4. NRCP 34 is limited to matters within the scope of NRCP 26(b), which authorizes parties to obtain discovery regarding any matter not privileged. Here the matter is statutorily privileged. Respondent Havas is not entitled to discovery of the superintendent's examination reports under NRCP 24.

Let a writ issue prohibiting the respondent court from taking any action to enforce that part of its order dated December 16, 1974, in case No. A 123437 in the Eighth Judicial District Court, which would require the Superintendent of Banks of the State of Nevada, The Bank of Nevada, a Nevada banking corporation, or anyone else to disclose any matter within the protection of NRS 665.055, 665.065 and 665.075.



[1] NRS 665.055:

"1. All examination reports and all information obtained by the superintendent and his staff in conducting examinations of banks is confidential and privileged information and, except as otherwise provided in this Title, shall not be made public or otherwise disclosed to any person, firm, corporation, agency, association, governmental body or other entity.

2. No employee or other member of the staff of the superintendent shall disclose or permit disclosure of any confidential or privileged information to anyone other than an employee or member of the staff of the superintendent entitled to such information for the proper performance of his official duties, unless authorized to do so by the superintendent in accordance with the provisions of this Title."

NRS 665.065:

"1. The superintendent may make state bank examination reports prepared by his office available to:

(a) Any federal agency having jurisdiction over state banks and which makes examination of state banks.

(b) The director of the department of commerce for his confidential use.

(c) The state board of finance for its confidential use, when such report is necessary for the state board of finance to perform its duties under this Title.

2. All such examination reports made available shall remain the property of the banking division, and no person, agency or authority to whom such reports are made available, or any officer, director or employee thereof, shall disclose any of such reports or any information contained therein, except in published statistical material that does not disclose the affairs of any individual or corporation."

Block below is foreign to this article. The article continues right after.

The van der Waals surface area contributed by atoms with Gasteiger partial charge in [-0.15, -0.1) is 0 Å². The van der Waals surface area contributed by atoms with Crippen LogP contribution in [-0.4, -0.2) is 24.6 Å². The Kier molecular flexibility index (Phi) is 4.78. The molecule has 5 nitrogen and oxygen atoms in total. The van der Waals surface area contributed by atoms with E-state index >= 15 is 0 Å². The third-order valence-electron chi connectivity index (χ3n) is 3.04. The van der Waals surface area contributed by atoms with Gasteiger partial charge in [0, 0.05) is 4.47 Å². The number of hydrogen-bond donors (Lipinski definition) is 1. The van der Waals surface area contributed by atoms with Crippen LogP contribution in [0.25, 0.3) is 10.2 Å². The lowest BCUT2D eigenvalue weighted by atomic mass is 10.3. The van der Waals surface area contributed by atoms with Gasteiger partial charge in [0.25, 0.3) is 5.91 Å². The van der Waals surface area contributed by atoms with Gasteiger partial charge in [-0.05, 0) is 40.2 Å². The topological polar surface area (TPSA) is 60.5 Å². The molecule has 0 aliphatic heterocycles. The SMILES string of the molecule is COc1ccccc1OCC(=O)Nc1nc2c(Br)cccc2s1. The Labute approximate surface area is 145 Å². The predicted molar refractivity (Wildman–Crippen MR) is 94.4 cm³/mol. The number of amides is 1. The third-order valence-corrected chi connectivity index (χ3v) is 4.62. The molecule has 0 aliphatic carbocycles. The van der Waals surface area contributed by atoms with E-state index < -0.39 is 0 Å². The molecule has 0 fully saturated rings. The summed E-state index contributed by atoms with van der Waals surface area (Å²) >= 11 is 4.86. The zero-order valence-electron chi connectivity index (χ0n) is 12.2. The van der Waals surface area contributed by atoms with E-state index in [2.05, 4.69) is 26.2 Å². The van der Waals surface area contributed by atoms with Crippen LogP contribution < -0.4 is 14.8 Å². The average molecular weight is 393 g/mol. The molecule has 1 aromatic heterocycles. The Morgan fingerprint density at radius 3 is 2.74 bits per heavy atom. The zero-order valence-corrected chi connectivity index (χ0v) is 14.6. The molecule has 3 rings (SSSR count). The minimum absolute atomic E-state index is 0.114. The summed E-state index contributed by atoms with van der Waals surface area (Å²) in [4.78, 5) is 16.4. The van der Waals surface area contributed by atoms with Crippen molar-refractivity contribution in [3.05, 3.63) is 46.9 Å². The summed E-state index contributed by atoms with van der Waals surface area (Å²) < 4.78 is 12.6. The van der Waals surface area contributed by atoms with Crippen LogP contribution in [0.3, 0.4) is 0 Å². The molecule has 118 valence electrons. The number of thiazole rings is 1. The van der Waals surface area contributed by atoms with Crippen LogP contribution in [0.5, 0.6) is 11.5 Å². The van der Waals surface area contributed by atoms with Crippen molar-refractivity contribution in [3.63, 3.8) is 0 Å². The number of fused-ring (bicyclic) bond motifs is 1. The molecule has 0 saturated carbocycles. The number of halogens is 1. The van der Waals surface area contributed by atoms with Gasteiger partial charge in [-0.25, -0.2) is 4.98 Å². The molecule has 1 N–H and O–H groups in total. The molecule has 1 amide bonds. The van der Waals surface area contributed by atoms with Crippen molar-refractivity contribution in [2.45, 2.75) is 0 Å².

NRS 665.075:

"1. The report of examination made by an examiner of the banking division is designed for use in the supervision of the bank. The bank's copy of the report is the property of the superintendent and is furnished to the bank solely for its confidential use.

2. The bank's directors, in keeping with their responsibilities both to depositors and to stockholders, shall thoroughly review the report. Under no circumstances shall the bank, or any of its directors, officers or employees disclose or make public in any manner the report or any portion thereof. Such report shall not be made available to other banking institutions in connection with proposed transactions such as mergers and consolidations. Such report shall not be made available to a clearing house association, but a bank may voluntarily disclose information concerning its affairs to such clearing house association where such disclosure is through reports prepared by the bank or by others at the request of the bank."

[2] NRS 49.025:

"1. A person making a return or report required by law to be made has a privilege to refuse to disclose and to prevent any other person from disclosing the return or report, if the law requiring it to be made so provides.

2. A public officer or agency to whom a return or report is required by law to be made has a privilege to refuse to disclose the return or report if the law requiring it to be made so provides.

3. No privilege exists under this section in actions involving false statements or fraud in the return or report."

[3] 8 Wigmore, Evidence (McNaughton rev.) Sec. 2378 n. 9, citing illustrative statutes from many jurisdictions.